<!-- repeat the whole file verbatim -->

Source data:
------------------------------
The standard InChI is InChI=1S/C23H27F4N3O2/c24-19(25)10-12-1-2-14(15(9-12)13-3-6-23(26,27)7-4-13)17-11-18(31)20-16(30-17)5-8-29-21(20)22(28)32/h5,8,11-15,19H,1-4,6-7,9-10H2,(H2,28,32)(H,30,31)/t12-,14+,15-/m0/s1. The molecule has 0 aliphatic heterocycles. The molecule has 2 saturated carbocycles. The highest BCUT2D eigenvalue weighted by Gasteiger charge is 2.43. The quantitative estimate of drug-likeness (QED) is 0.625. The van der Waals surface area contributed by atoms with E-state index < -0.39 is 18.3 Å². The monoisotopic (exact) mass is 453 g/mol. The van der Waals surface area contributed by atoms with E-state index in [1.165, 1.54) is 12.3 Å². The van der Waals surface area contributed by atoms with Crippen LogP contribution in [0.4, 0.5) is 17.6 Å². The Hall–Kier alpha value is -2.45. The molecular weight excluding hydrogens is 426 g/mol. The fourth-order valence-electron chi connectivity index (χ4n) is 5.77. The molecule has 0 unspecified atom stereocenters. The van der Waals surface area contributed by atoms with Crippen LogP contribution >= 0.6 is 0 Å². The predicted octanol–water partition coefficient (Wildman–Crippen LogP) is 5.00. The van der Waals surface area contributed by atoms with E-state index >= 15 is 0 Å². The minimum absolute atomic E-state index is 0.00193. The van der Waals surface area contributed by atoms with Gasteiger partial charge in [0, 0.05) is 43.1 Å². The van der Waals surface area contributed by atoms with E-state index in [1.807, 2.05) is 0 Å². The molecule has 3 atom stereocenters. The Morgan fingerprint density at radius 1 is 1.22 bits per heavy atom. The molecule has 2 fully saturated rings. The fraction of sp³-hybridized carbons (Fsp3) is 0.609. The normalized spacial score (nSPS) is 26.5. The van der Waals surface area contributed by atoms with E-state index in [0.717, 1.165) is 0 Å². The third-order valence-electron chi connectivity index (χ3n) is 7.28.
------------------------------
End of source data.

The standard InChI is InChI=1S/C23H27F4N3O2/c24-19(25)10-12-1-2-14(15(9-12)13-3-6-23(26,27)7-4-13)17-11-18(31)20-16(30-17)5-8-29-21(20)22(28)32/h5,8,11-15,19H,1-4,6-7,9-10H2,(H2,28,32)(H,30,31)/t12-,14+,15-/m0/s1. The molecule has 0 aliphatic heterocycles. The molecule has 2 saturated carbocycles. The highest BCUT2D eigenvalue weighted by Gasteiger charge is 2.43. The quantitative estimate of drug-likeness (QED) is 0.625. The van der Waals surface area contributed by atoms with E-state index < -0.39 is 18.3 Å². The monoisotopic (exact) mass is 453 g/mol. The van der Waals surface area contributed by atoms with E-state index in [1.165, 1.54) is 12.3 Å². The van der Waals surface area contributed by atoms with Crippen LogP contribution in [0.4, 0.5) is 17.6 Å². The Hall–Kier alpha value is -2.45. The molecular weight excluding hydrogens is 426 g/mol. The fourth-order valence-electron chi connectivity index (χ4n) is 5.77. The molecule has 0 unspecified atom stereocenters. The van der Waals surface area contributed by atoms with Crippen LogP contribution >= 0.6 is 0 Å². The predicted octanol–water partition coefficient (Wildman–Crippen LogP) is 5.00. The van der Waals surface area contributed by atoms with E-state index >= 15 is 0 Å². The minimum absolute atomic E-state index is 0.00193. The van der Waals surface area contributed by atoms with Gasteiger partial charge in [0, 0.05) is 43.1 Å². The van der Waals surface area contributed by atoms with E-state index in [1.807, 2.05) is 0 Å². The molecule has 3 atom stereocenters. The Morgan fingerprint density at radius 1 is 1.22 bits per heavy atom. The molecule has 2 fully saturated rings. The fraction of sp³-hybridized carbons (Fsp3) is 0.609. The normalized spacial score (nSPS) is 26.5. The van der Waals surface area contributed by atoms with E-state index in [0.717, 1.165) is 0 Å². The third-order valence-electron chi connectivity index (χ3n) is 7.28.